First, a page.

By Matt Norlander
It seems such an absurd notion. No, not this: college basketball coaches and players sharing a campus over the summer, going in and out of the same building or two day after day, all with a mind on a stress-free few months and the goal of working to get better as a team.
Yet the two groups were mandated to be separated? That's the absurd part. It's the way college basketball was for years -- until this one. Last fall, the NCAA finally voted in legislation that states college coaches can spend two hours per week training and practicing with their players so long as the players are enrolled in summer school. It's a sweet deal, and it's about time.
And to this point, the new rule has been received like s'mores at a campfire. An informal poll of the coaches brought back an, oh, 100-percent approval rate. Of course it did. Anything to further the team bond and increase chances of winning. Coaches always want more access to their players because, by and large, they think they can do more good the more they are around their guys.
"In my opinion, the huge benefit comes with the incoming freshmen," Creighton coach Greg McDermott said. "They're leaving home. They graduate on one day and head to summer school the next day. So for us to have interaction with them on a weekly basis, it's a huge positive."
The freshman factor is huge, considering some of the schools going on foreign trips later this year get a head start on including and indoctrinating the newbies into their programs. No longer does the foreign trip have to be the time where the team first gets to know each other. Because of these weekly practices, players are now coming into the gym at the same time instead of swooping in and out at their leisure and according to their whimsy.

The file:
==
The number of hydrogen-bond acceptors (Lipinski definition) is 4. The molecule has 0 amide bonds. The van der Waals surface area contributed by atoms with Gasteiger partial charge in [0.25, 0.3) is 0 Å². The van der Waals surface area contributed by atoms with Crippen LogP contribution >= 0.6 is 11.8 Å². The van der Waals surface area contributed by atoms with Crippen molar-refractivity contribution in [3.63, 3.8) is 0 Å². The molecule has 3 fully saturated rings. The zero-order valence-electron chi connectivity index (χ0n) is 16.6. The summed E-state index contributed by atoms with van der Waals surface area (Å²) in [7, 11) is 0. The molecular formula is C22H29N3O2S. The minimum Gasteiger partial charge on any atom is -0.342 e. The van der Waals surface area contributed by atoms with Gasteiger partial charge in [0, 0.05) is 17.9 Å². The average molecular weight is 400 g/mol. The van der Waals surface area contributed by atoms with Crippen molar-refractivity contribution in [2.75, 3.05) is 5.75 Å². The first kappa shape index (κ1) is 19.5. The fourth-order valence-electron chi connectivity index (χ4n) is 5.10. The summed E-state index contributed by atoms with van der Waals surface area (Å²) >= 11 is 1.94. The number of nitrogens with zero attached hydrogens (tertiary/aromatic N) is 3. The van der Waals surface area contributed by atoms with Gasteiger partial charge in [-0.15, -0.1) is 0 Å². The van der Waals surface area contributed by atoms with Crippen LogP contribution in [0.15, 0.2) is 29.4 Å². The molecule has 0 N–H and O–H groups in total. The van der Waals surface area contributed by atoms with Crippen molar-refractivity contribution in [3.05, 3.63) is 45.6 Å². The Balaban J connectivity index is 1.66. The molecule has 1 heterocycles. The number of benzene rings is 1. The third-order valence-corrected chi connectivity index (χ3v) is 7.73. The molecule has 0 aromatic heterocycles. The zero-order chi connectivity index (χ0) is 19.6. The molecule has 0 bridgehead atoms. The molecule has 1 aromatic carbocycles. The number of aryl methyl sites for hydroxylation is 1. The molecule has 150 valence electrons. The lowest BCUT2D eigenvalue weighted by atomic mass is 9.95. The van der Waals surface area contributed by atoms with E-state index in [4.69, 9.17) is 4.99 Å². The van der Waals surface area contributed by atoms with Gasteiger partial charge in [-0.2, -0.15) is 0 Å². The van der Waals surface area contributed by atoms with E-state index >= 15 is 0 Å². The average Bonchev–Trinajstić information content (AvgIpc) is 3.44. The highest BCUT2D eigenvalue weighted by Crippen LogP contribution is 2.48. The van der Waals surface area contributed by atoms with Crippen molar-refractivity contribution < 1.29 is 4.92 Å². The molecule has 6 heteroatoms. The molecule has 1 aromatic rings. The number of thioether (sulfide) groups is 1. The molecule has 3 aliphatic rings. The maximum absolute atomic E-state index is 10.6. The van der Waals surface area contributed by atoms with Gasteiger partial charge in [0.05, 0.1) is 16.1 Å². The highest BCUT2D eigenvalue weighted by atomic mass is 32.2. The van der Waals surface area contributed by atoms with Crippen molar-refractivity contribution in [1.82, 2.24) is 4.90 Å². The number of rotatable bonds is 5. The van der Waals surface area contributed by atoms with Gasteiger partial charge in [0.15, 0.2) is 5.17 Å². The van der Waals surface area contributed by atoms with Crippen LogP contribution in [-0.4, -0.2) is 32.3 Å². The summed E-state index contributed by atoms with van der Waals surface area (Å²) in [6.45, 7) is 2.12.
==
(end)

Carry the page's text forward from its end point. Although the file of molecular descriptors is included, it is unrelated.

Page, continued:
"Before this, guys wanted to work out and get better, but they didn't have the right person during the summer," new Mississippi State coach Rick Ray said. "You were having runners and agents get their hands on kids in college, and one way to do that was to have access and have guys work them out over the summer."
This has been, and remains, a huge concern. When coaches weren't able to work out with their players, who were these guys going to? Sometimes it's the shady, fringe characters coaches couldn't call out by name but pick out by a face. During summer months college players roamed about, unchecked and detached, and tampered with the professional side of the sport. Basically, players would go off and work out in a place -- Vegas, for example -- and quietly break the rules, endangering a program while doing so.
Ray will benefit as much as anyone this year, as he is in his first months not only as the new coach of the Bulldogs, but it's also his first head-coaching job.
"The NCAA without question got this one right," Ray said. "In my case, where you're a new coach coming in and you've got seven incoming players, I would've been so far behind as far as trying to implement my system come the fall. "On the court you get a chance to connect with your kids. We don't do any group sessions or team sessions. I think kids really appreciate the fact you're taking the time to work on their individual game. That is valuable as far as building a relationship, person-to-person."